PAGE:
Diet Quality and Beverage Consumption
Figure 4 shows beverage consumption patterns that were associated with the top quartile of HEI 2015 scores. Data are shown separately for each age group. The left panels show absolute intakes; right panels show proportions. Diets in the top quartile of HEI 2015 scores had more fruit juice, more reduced-fat and skim milk, and more drinking water. Lower quality diets were associated with higher SSB intakes.
Figure 4. (A) Intakes in grams per day by beverage type and by age group and HEI quartile: lower (<56.58) vs. higher (>56.58). (B) Intakes in percent of daily intake by beverage type and by age group and HEI quartile: the lower (<56.58) vs. higher (>56.58).
The same pattern was observed using NRF9.3 as the measure of diet quality. Figure 5 shows beverage patterns associated with lower and higher NRF scores. Data are shown separately for each age group. The left panels show absolute intakes; right panels show proportions. Diets in the top quartile of NRF9.3 scores had more fruit juice, more skim and reduced-fat milk and more water. Lower quality diets were associated with higher SSB intakes.
Figure 5. (A) Intakes in grams per day by beverage type and by age group and NRF quartiles: the lower (<653.38) vs. higher (>653.38). (B) Intakes in percent of daily intake by beverage type and by age group and NRF quartile: the lower (<653.38) vs. higher (>653.38).
Beverage Consumption Patterns and Body Weight Status
Table 2 shows beverage consumption patterns as a function of BMI z-scores, separated into 4 classes: underweight, normal, overweight, and obese. There was no relation between fruit juice consumers and body weight status. There was no relation between milk consumption and body weight status. There was no significant relation between water consumption and body weight status.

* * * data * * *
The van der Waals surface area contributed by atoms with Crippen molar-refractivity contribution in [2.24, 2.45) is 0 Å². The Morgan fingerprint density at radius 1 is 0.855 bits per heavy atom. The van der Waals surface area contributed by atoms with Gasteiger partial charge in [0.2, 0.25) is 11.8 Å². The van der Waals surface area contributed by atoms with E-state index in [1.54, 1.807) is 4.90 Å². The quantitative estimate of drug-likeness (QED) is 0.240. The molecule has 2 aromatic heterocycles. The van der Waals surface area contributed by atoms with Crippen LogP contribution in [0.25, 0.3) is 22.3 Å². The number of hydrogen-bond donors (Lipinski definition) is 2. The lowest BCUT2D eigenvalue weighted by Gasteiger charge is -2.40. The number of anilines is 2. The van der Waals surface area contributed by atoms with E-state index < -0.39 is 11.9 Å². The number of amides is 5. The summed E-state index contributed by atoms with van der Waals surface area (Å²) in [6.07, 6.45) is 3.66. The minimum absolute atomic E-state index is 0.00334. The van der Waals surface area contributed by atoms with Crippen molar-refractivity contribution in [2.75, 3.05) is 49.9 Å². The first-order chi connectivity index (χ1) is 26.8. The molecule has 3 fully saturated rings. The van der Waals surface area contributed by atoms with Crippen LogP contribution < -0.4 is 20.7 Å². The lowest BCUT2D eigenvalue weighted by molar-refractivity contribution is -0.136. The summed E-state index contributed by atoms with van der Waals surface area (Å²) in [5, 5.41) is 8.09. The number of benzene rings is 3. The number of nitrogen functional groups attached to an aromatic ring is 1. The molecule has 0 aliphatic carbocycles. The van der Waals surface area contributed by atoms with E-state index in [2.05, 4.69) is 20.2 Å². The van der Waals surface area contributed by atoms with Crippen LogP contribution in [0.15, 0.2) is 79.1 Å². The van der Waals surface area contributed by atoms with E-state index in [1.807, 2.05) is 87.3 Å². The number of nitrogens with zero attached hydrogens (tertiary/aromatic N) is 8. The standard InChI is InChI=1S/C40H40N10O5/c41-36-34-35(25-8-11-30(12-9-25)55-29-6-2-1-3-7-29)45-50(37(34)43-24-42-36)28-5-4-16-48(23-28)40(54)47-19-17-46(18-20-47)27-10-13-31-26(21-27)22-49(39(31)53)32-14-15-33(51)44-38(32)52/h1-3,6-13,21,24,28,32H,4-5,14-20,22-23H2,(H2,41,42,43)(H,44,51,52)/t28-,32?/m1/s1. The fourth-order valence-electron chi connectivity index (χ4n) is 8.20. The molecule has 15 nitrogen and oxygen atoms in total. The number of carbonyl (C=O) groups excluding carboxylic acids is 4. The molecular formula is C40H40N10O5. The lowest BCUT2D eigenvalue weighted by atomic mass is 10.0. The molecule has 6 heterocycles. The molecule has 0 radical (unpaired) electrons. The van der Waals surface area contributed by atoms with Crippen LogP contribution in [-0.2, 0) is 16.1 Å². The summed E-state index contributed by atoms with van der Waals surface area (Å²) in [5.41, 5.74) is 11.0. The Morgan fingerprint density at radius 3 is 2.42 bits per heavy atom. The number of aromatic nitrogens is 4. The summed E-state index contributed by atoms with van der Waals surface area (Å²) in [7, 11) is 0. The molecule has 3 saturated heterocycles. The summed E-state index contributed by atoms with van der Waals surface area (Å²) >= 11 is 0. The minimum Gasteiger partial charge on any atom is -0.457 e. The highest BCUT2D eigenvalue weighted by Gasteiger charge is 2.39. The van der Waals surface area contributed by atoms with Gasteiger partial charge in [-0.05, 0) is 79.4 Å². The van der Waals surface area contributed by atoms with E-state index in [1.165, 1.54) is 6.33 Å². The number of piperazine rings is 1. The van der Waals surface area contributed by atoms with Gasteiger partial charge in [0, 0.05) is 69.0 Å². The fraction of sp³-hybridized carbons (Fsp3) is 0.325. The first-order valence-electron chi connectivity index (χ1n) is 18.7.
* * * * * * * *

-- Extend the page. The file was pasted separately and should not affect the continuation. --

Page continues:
Table 2. Average amount (g/d) of fruit juices, milk, and water by BMI class, in the total NHANES sample.
To test for interactions, additional analyses were conducted with BMI classes as independent variables and fruit juice, milk, and water as dependent variables, adjusting for gender and age group, poverty level, and ethnicity. The age*BMI interaction was also included in the general linear model to test whether any interaction between beverage consumption and BMI classes was age dependent. No significant interactions were observed.
Table 3 shows percent compliance with the AAP recommendations for juice consumption, separately for each age group. Dietary compliance was calculated separately for each age group according to AAP standards. For 1–3 year-olds, the standard was <=2 oz juice per day; for 4–6 year-olds, it was between 4 and 6 ounces per day, and for 7–18 year-olds it was <8 ounces per day.
Table 3. Compliance with American Academy of Pediatrics (AAP) recommendations for fruit juice by gender, diet quality and body weight status.